An orphan in Islam is defined as a child who has lost his father or both of his parents. In Arabic, an orphan is called a yateem.
Of the many members of society, orphans are among the most vulnerable. This is particularly true in countries where there is little social support and where services are largely inadequate. The noble values which Islam has laid out can be summarily understood by looking at the importance the religion has given to looking after orphans.
‘I and the person who looks after an orphan and provides for him will be in Paradise like this,’ (putting his index and middle fingers together). – Saheeh al-Bukhari.
There are an estimated 200 million children worldwide that have experienced this loss. Many of these children will come from already disadvantaged backgrounds.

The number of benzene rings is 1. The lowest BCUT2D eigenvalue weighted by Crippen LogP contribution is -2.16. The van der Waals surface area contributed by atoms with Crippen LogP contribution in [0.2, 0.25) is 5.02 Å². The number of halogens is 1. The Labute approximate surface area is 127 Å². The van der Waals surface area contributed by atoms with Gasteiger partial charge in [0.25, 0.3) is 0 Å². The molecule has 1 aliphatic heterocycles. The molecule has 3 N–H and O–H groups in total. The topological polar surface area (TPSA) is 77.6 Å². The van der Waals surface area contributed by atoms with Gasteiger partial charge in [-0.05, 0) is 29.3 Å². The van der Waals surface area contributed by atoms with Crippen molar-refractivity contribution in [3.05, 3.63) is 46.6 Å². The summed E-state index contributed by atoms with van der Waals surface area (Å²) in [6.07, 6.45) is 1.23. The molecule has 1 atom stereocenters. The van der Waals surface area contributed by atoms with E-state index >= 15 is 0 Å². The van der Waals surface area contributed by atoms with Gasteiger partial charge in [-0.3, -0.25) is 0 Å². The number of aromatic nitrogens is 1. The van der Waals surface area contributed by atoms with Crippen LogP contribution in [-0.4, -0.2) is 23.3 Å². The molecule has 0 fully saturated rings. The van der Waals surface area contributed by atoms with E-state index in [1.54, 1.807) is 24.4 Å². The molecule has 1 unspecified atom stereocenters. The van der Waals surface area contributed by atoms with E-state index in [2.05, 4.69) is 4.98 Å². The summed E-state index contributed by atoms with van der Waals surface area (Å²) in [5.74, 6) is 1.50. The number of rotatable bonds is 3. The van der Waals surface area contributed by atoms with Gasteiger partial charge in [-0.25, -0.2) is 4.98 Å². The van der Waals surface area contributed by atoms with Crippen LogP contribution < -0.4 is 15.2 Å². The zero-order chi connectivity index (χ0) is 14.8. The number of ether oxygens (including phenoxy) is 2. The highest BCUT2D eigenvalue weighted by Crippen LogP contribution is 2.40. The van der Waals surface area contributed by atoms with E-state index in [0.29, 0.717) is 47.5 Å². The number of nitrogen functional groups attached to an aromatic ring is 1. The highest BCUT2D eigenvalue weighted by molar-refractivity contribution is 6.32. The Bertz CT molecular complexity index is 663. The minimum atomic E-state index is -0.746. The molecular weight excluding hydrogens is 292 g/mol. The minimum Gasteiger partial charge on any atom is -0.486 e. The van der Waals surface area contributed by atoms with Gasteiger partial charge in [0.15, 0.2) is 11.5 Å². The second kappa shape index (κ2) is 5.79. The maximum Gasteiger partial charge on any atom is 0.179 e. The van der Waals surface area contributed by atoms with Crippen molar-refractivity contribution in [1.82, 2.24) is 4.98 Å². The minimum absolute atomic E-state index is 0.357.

So losing a parent can mean that access to education, the protection of shelter, the sustenance of nutritious meals and the chance for a secure future all become an impossible dream. This is why the responsibility of care for the orphan falls on all of us.
Who could be more deserving of our help than the child who has no one?